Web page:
What if I told you that you had the power to influence exactly how your colleagues or friends felt about any interaction? That’s right, if you want people to come away from a meeting feeling joyful, cheeky and free, you can make it happen. If your intention is for others to feel confident, respected, and valued in an interview, that’s in your gift. You can create moments where folk walk away feeling thankful, hopeful and inspired, or creative, curious and loving.
I’m not a big believer in ‘good’ or ‘bad’ emotions. Sadness, grief, and anger deserve as big a place in our emotional kaleidoscope as ecstasy, joy, and hope. Still, most of us would agree that a successful meeting or conversation is not one where you and your colleagues leave feeling tense, worried, and annoyed. It’s good to leave folk feeling playful, excited and motivated. Right?
Try it. If you have a meeting, interview or other conversation coming up this week, ask yourself how you want it to go. Don’t leave it to ‘fate.’
You’ll notice, I’ve grouped the feelings in sets of three. This is because, when you’re setting intentions for an upcoming conversation, three clear emotions is the right number for your brain to store.
Set your intention with the three words that best embody the feelings you want to foster. Write them on a sticky, or say them aloud to yourself three times before your meeting. And let your subconscious do the rest.
When your subconscious is holding your intention for a relaxed, cheeky, inspiring meeting, the odds are stacked in favour of it playing out in exactly that way. When the meeting is over, ask yourself to describe it in three words. Ask a friend or colleague how they felt about the meeting. Want to bet they say it felt relaxed and inspiring, and maybe a bit cheeky too?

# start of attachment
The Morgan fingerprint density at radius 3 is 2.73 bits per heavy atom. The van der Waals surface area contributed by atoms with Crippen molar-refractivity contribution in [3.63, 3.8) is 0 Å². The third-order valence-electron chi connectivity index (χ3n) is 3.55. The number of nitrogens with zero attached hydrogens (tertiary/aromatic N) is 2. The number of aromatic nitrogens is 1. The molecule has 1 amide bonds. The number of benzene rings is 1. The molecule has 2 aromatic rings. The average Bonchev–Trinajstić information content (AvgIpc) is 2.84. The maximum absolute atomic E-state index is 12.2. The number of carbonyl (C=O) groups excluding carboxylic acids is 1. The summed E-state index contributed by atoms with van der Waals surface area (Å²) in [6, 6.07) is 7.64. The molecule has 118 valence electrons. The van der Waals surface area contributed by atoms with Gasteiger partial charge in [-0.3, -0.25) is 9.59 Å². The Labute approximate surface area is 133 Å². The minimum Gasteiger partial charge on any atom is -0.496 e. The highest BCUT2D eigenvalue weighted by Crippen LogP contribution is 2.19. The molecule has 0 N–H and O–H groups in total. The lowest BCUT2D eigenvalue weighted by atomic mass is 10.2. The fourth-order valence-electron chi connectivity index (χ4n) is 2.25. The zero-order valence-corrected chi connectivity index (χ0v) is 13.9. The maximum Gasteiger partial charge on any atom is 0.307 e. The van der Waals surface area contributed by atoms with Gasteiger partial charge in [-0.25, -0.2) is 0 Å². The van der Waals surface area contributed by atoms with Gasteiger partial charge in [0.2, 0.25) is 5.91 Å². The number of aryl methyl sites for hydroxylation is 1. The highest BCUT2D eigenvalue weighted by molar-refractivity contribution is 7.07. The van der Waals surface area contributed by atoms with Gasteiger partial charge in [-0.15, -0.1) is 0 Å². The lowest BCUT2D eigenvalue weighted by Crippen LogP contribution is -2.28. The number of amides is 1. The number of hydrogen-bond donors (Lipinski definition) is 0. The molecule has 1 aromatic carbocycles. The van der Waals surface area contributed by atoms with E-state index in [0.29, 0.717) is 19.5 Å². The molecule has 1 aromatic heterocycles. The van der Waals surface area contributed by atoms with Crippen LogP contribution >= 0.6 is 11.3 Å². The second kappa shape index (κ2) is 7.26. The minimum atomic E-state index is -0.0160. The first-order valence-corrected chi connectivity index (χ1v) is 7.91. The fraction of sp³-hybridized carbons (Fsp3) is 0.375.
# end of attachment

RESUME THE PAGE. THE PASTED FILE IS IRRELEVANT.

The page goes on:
I could no more easily explain to you how this magic works than I could explain the findings by Dr. Masaru Emoto, that people’s intentions and thoughts affect the shapes and patterns in a bowl of water. But I do know that our bodies are 60% water and that changes take place within our body as we consciously give intention to positive (or negative) choices. And I also know that your energy has a big impact on those around you.
It all starts with being specific in how you set your intentions. It’s no good simply saying, “I want everyone to feel happy.” Sure, we all love those fleeting moments when happy drugs pump through our veins, and of course we want to feel more of this. However, these moments of elation are just that, moments.And they occur differently for every one.
Way better to drill down to the specific kind of happiness you want to inhabit and engender. Is it optimistic, inspiring, and hopeful, or trusting, intimate and caring? Is it peaceful, loving, and thankful, or powerful, courageous and creative? Is it accepted, valued and respected, or proud, confident and successful? Perhaps you want to have it be playful, energetic, and silly, or inquisitive, joyful and free?
Through years of studying emotions, American psychologist Dr. Robert Plutchik proposed that while there are just eight primary emotions that serve as the foundation for all others (joy, sadness, acceptance, disgust, fear, anger, surprise, and anticipation) there are some 34,000 distinct emotions, which stem from these. We can learn how to identify the 8 primary emotions and act accordingly.
If the Inuit people had only one word for snow, their entire world would occur as a great blanket of white. As it is, they are able to distinguish a rich myriad of gradients, with 52 words, where we only have one. Likewise, instead of simply saying “I’m happy.” “I’m sad” or “I’m angry.” it’s very helpful to access the precise emotion we are feeling, or want to feel in the future.